Female Flight Attendants Strike Back Against New High Heels Requirement

Good luck stuffing a heavy carry-on bag into an overhead compartment while wearing three-inch heels.

(Photo: Milton Brown/Getty Images)

Jun 16, 2015· 2 MIN READ
Culture and education editor Liz Dwyer has written about race, parenting, and social justice for several national publications. She was previously education editor at Good.

Public schools aren’t the only places sparking controversy because of their dress code rules for women. Female flight crew members employed by Israel’s El Al Airlines are pushing back against a decision from the company that will extend the amount of time they’re required to wear high-heeled shoes while on the job.

The flight attendants were previously required to don high heels as part of their uniform while walking through airports, but they could ditch them for more sensible, comfortable shoes once they were on the plane. However, under El Al’s new rules, which were emailed to staffers late last week, female crew members now have to keep those high heels on until every passenger has boarded the aircraft and is sitting down.

That means the women would have to wear heels while navigating relatively narrow airplane aisles, solving whatever seating disputes pop up, and helping passengers jam their overstuffed carry-on baggage into overhead compartments.

As a result, more than 200 unhappy El Al flight attendants have signed a petition asking the airline’s management to ditch the new policy, according to The Times of Israel. But the company says it is simply bringing its practices in line with the dress code policies of other airlines.

“The company updates its service procedures, and within that framework it was decided that the stewardess teams wear presentable shoes also when welcoming customers to flights,” Yehudit Grisaro, vice president of customer service at El Al, told the paper. “Immediately after the seating, and during the entire flight, activities are in work shoes. We stress that this practice is accepted in the world air industry.”

Indeed, female flight attendants working for one of the world’s largest carriers, United Airlines, are required to wear shoes with a heel height of between one and three inches. Women crew members can only switch to a lower heel—it still has to be at least one-fourth of an inch high—during the service portion of the flight. Seriously, can you imagine having to push a 200-pound cart full of drinks and pretzels down an aircraft aisle in three-inch heels? Female attendants then have to switch back to the higher heels once the flight begins its initial descent. Meanwhile, their male colleagues are required to wear one set of shoes: plain black leather with a heel no higher than three-fourths of an inch.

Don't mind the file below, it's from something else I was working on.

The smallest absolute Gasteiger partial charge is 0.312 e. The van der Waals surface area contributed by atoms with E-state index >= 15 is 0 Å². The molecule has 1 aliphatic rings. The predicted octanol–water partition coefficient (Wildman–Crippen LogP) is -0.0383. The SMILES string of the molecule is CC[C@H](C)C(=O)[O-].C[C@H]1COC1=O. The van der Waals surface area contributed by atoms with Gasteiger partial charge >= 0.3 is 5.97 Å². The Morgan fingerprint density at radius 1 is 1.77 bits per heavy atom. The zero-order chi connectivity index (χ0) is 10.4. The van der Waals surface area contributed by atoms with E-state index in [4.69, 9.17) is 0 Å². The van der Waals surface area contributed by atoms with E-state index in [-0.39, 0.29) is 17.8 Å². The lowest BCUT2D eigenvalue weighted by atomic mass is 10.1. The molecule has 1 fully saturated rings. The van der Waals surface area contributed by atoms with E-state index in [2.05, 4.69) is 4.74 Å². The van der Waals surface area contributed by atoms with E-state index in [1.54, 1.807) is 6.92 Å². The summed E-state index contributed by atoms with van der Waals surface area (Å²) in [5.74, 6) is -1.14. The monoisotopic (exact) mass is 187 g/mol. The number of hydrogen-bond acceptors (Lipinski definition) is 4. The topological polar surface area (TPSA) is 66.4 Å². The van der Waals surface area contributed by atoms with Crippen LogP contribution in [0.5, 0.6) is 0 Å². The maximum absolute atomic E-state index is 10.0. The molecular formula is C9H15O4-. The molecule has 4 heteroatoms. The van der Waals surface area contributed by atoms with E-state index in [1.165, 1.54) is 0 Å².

So, Why Should You Care? Along with putting female flight attendants at increased risk of toppling over or twisting an ankle while hefting someone’s 50-pound suitcase into the overhead bin, wearing high heels alters a woman’s body—and not in good ways. The shoes pinch a woman’s toes together, place uncomfortable pressure on the ankles and back, and throw the spine out of alignment. They change her gait too.

A 2012 study published in the Journal of Applied Physiology found that wearing heels significantly modifies the way a woman walks—her gait becomes shorter due to tightened calf muscles and tendons. The researchers in that study also found that frequently switching between high heels and flat shoes, as will be required for the El Al flight attendants, can do more harm than good.

If a woman frequently wears heels, that becomes “the new default position for the joints and structures within,” Neil J. Cronin, the lead researcher on the study, told The New York Times. Ironically, changing that setting by putting on flatter shoes “could increase injury risk.”

“I agree that flight attendants should look presentable and respectable, but not at any price,” Jerusalem-based foot expert and orthopedic shoe–chain founder Avi Avigdor told The Jerusalem Post.

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Feminist activists are also pushing back against the idea that wearing heels is what makes a woman look professional.

“I am not convinced that high heels are an absolute condition for women’s presentability, and certainly not for a female flight attendant who is required, as part of her job, to be on her feet for extended periods,” Galia Wallach, CEO of the women’s group Na’amat, told the Post.

High heels equaling a well-dressed woman isn’t a concept that’s isolated to the airline industry. In May, women wearing flats were allegedly denied admission to some Cannes Film Festival events.

As for El Al, whether the airline will back down from its new policy remains to be seen. Wallach told the Post that if the policy is not rescinded, her organization might file a discrimination suit against the company.